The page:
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Enhanced light-target interaction using a novel anti-resonant waveguide concept

 

In optical biosensors the interaction between light and target molecules is typically very weak. In order to improve this interaction we have developed a novel anti-resonant waveguide concept, in which the core region has a lower refractive index than the cladding layers. With this concept the light can be guided within the target-containing medium, thereby enabling an extended interaction length. An anti-resonant waveguide is especially compatible with a fluidic biosensor because the fluidic channel itself can be used as the core of the anti-resonant waveguide. In a traditional optical waveguide the light is confined by total internal reflection inside of a high index layer surrounded by regions of low refractive index. In these cladding layers, which are used in many conventional biosensors, only the evanescent field of the electromagnetic wave is affected by absorption, fluorescence or refractive index changes. In an anti-resonant waveguide the light is guided within the analyte-containing layer and most of the light intensity can be used for sensing or excitation. We have tested this anti-resonant waveguide approach by demonstrating large area fluorescence excitation. By coupling the excitation light from the appropriate angle of incidence into a liquid film between two glass slides we are able to excite fluorescence within the whole film (e.g., an area of 25x75mm2). The measured fluorescence intensity per unit area was equal to that obtained by focusing the total excitation power onto a small spot (e.g., 3x3mm2).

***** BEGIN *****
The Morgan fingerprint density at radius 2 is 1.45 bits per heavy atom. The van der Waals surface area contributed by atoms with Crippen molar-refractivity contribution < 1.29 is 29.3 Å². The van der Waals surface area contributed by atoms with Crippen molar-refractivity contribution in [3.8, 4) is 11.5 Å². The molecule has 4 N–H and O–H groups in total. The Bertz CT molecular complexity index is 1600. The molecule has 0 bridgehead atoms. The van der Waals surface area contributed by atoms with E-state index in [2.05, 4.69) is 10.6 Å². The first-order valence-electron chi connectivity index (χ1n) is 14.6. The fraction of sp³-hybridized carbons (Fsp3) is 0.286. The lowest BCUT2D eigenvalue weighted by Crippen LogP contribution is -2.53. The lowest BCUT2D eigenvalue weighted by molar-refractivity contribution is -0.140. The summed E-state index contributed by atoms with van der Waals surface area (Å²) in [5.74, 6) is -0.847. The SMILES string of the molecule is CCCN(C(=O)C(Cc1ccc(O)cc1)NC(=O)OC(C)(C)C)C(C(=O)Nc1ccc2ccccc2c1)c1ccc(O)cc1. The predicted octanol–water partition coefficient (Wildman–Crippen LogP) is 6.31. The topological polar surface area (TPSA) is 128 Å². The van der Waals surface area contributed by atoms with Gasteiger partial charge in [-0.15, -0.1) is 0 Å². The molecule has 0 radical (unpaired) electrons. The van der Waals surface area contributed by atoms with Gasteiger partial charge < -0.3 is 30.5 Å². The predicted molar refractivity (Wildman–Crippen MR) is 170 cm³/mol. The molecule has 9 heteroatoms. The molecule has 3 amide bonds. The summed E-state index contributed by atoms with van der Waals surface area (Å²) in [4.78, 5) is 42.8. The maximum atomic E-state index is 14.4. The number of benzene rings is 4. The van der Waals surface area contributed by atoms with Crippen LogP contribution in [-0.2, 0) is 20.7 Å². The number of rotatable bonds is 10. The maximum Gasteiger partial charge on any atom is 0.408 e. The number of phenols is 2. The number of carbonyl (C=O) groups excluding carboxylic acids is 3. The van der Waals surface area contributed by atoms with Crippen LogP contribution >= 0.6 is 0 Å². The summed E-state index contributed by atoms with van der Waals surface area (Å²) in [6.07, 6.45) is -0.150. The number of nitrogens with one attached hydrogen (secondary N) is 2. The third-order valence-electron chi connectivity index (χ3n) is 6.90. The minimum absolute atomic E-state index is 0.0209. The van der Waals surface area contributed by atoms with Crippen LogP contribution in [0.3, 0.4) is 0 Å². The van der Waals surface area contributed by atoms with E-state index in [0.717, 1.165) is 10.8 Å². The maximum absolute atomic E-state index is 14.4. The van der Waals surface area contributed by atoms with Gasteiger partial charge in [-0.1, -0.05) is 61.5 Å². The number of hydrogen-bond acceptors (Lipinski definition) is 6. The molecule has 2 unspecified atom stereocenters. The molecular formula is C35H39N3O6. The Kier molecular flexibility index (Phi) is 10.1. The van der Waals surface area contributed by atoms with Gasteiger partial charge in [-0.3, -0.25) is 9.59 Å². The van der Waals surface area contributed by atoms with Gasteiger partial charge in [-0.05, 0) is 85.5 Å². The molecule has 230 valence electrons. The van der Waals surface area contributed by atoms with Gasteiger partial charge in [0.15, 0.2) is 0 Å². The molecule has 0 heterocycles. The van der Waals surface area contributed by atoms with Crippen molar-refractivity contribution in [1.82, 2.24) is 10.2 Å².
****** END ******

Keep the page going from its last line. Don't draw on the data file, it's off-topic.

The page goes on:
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citation

Schmidt, O. ; Bassler, M. ; Kiesel, P. ; Wolst, O. H. ; Doehler, G. Enhanced light-target interaction using a novel anti-resonant waveguide concept. Optical Diagnostics and Sensing VI; 2006 January 25; San Jose CA. SPIE Proceedings vol. 6094: 6094F.

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Copyright © SPIE - The International Society for Optical Engineering, 2006. This paper was published in SPIE Photonics Westand is made available as an electronic reprint with permission of SPIE. One print or electronic copy may be made for personal use only. Systematic or multiple reproduction, distribution to multiple locations via electronic or other means, duplication of any material in this paper for a fee or for commercial purposes, or modification of the content of the paper are prohibited.